Two key processes to use when creating EMI Shielding Gaskets are splicing and molding. To create these gaskets, it’s crucial to be familiar with both of these manufacturing techniques. Gaskets come in several types of materials and in numerous shapes and sizes, so knowing how to splice or mold the material at hand will go a long way when you’re working with EMI shielding gaskets.
Typically, EMI Gasketing is created using a base material of silicone or fluorosilicone. Then, conductive fillers made of materials such as silver, silver-plated aluminum, nickel-plated graphite and more are added. There are several types of these conductive elastomers available, but it’s important to know which will suit your project best before choosing a filler to use.
Splicing – When to Use It
The splicing process begins when conductive elastomer gaskets are created in long strips that need to be manipulated in order to form a proper O-ring. To create that O-ring, the elastomer gaskets are cut to the desired length and then fused together with a strong, proprietary adhesive glue at the ends. This process of cutting and fusing elastomer gaskets is called splicing.
Each unique project calls for either splicing or molding, both of which have their own advantages and disadvantages to consider.
Splicing is a very time-efficient process. Bulk material can be manipulated easily when creating gaskets, allowing for a quick project turnaround.
Hundreds of extrusion profiles to use make it easy to splice for any size. Should that size change, and the dynamic nature of the splicing process also allows for further splicing to be performed, accommodating changes without significant lead time or cost.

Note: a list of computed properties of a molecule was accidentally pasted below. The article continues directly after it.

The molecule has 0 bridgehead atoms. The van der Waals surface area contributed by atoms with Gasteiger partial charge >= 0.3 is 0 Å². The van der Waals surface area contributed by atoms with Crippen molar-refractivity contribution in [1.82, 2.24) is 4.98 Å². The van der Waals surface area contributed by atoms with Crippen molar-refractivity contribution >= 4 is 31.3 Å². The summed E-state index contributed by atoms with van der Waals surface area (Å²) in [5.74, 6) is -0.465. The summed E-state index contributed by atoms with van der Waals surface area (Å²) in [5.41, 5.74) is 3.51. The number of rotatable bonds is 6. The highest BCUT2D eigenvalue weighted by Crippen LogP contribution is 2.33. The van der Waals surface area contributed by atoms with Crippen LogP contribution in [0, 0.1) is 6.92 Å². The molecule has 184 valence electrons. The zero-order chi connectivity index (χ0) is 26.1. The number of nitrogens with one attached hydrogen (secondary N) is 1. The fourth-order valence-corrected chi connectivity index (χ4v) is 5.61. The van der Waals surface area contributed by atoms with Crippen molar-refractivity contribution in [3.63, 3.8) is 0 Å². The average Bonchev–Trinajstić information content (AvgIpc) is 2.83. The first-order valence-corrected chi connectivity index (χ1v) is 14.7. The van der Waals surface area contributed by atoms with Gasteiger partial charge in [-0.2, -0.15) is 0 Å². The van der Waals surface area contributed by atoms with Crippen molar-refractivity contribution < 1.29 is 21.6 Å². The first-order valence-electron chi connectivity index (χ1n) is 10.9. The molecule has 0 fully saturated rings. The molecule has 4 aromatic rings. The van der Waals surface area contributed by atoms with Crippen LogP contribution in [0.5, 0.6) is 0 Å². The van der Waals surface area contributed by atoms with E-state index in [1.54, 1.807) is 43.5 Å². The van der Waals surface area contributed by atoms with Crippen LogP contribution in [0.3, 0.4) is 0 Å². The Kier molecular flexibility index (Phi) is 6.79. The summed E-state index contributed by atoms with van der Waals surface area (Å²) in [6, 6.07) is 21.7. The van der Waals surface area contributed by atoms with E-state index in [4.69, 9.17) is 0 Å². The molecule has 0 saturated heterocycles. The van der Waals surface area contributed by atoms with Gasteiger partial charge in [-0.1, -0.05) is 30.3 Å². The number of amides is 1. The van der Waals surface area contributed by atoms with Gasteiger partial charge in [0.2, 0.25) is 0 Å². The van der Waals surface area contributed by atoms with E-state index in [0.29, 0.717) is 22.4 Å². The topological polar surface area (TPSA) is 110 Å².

Splicing is also a tactic that can be used with hollow cross-section profiles, creating parts that can accommodate low compression force enclosures.
While splicing is an efficient solution for crafting EMI shielding gaskets, there are disadvantages when choosing this route, particularly when being compared to its alternative: molding.
When the splicing process takes place and elastomer gaskets are fused into their O-ring shape, some have found that these O-rings do not retain their shape as well as if they were to have been molded. Part of this might be due to the lack of complexity that the splicing process is able to achieve due to its loop-like way of operating.
The molded O-rings can be crafted to fit near any desired shape or size. The splicing process is also known for its low tolerance range. Typically, splicing will not hold to tight tolerances. Of course, the splicing process also has tight regulations for how small gaskets should be when spliced.
Vulcanizing is a commonly-known bonding technique used for splicing where heat, pressure and a splice are used to fuse the ends of a gasket together. At KRA Fab, our expert manufacturers perform vulcanizations daily. This process is a dependable, cost-efficient way to join profiles of countless types of materials in a variety of different shapes and sizes.
Typically, this tactic is used when there is a space for the free-flowing passage of air to the gasket. All things considered, the vulcanizing technique should be used for low-volume applications as opposed to high-volume production rates.
Spliced vs. Vulcanized O-Rings
Spliced and vulcanized O-rings have different purposes that should be taken into consideration well before the gasket manufacturing process. First, ask yourself whether or not the project at hand is a dynamic application or not. If there are moving parts near the O-ring, a vulcanized O-ring likely isn’t the best fit. If the application is not dynamic, a vulcanizing ring might be a good solution. The vulcanized O-ring is suitable for a wide range of industries and applications, so long as there is a lid that needs to be sealed.